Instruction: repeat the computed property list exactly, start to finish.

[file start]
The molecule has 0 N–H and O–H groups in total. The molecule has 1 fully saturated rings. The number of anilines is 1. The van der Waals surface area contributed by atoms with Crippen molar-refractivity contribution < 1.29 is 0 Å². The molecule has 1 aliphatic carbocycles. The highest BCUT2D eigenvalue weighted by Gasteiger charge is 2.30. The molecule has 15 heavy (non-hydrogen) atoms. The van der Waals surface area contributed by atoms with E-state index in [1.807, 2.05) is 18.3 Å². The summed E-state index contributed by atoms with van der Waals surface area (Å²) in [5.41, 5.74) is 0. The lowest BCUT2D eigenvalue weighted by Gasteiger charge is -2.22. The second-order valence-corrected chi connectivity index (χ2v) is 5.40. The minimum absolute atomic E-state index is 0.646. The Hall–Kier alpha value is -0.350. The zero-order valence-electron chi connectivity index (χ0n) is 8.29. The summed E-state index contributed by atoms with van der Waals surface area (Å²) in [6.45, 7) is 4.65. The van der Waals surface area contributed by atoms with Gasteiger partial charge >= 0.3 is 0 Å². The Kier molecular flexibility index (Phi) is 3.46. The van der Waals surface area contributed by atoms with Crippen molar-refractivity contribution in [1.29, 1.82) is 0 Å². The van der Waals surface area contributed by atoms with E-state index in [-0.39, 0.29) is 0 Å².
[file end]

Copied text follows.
The molecule has 0 N–H and O–H groups in total. The molecule has 1 fully saturated rings. The number of anilines is 1. The van der Waals surface area contributed by atoms with Crippen molar-refractivity contribution < 1.29 is 0 Å². The molecule has 1 aliphatic carbocycles. The highest BCUT2D eigenvalue weighted by Gasteiger charge is 2.30. The molecule has 15 heavy (non-hydrogen) atoms. The van der Waals surface area contributed by atoms with E-state index in [1.807, 2.05) is 18.3 Å². The summed E-state index contributed by atoms with van der Waals surface area (Å²) in [5.41, 5.74) is 0. The lowest BCUT2D eigenvalue weighted by Gasteiger charge is -2.22. The second-order valence-corrected chi connectivity index (χ2v) is 5.40. The minimum absolute atomic E-state index is 0.646. The Hall–Kier alpha value is -0.350. The zero-order valence-electron chi connectivity index (χ0n) is 8.29. The summed E-state index contributed by atoms with van der Waals surface area (Å²) in [6.45, 7) is 4.65. The van der Waals surface area contributed by atoms with Gasteiger partial charge >= 0.3 is 0 Å². The Kier molecular flexibility index (Phi) is 3.46. The van der Waals surface area contributed by atoms with Crippen molar-refractivity contribution in [1.29, 1.82) is 0 Å². The van der Waals surface area contributed by atoms with E-state index in [-0.39, 0.29) is 0 Å².